Haikus from Rung Ho! by Talbot Mundy

From a book categorized as and 344 pages follows a description and a number of hidden haikus found in the book:

Websters paperbacks take advantage of the fact that classics are frequently assigned readings in English courses. By using a running English-to-Korean thesaurus at the bottom of each page, this edition of Rung Ho! by Talbot Mundy was edited for three audiences. The first includes Korean-speaking students enrolled in an English Language Program (ELP), an English as a Foreign Language (EFL) program, an English as a Second Language Program (ESL), or in a TOEFL or TOEIC preparation program. The second audience includes English-speaking students enrolled in bilingual education programs or Korean speakers enrolled in English-speaking schools. The third audience consists of students who are actively building their vocabularies in Korean in order to take foreign service, translation certification, Advanced Placement (AP) or similar examinations. By using the Webster's Korean Thesaurus Edition when assigned for an English course, the reader can enrich their vocabulary in anticipation of an examination in Korean or English. TOEFL, TOEIC, AP and Advanced Placement are trademarks of the Educational Testing Service which has neither reviewed nor endorsed this book. All rights reserved. Websters edition of this classic is organized to expose the reader to a maximum number of difficult and potentially ambiguous English words. Rare or idiosyncratic words and expressions are given lower priority compared to difficult, yet commonly used words. Rather than supply a single translation, many words are translated for a variety of meanings in Korean, allowing readers to better grasp the ambiguity of English, and avoid them using the notes as a pure translation crutch. Having the reader decipher a wordsmeaning within context serves to improve vocabulary retention and understanding. Each page covers words not already highlighted on previous pages. If a difficult word is not tran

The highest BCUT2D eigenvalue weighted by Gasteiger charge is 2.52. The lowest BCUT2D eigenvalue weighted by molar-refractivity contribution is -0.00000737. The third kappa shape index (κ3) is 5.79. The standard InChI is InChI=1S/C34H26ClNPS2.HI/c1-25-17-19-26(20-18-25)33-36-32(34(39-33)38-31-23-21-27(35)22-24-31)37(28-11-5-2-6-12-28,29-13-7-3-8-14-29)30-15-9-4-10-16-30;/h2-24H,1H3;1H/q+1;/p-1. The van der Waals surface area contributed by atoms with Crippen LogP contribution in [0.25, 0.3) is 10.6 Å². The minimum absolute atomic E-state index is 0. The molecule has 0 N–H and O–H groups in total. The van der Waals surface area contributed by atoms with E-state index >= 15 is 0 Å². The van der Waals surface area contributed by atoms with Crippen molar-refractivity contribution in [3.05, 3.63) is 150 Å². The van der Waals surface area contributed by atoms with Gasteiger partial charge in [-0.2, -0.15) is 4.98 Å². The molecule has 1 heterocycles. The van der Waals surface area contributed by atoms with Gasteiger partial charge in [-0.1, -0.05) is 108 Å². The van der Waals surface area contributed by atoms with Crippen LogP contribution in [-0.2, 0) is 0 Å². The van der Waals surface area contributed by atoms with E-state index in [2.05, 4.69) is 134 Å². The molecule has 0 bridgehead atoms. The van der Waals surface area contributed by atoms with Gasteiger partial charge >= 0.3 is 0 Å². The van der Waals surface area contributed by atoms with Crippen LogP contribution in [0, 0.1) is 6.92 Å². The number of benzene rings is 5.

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He spoke as he had
 done when his servant asked him
which suit he would wear.

Later she saw eight
 horsemen ride down the street, pass
the arch, wheel, and halt.

CHAPTER X They looked
 into my eyes and laughed,-- But,
what when I was gone?

When he protested,
 as he had a right to do,
they showed him Jaimihr’s letter.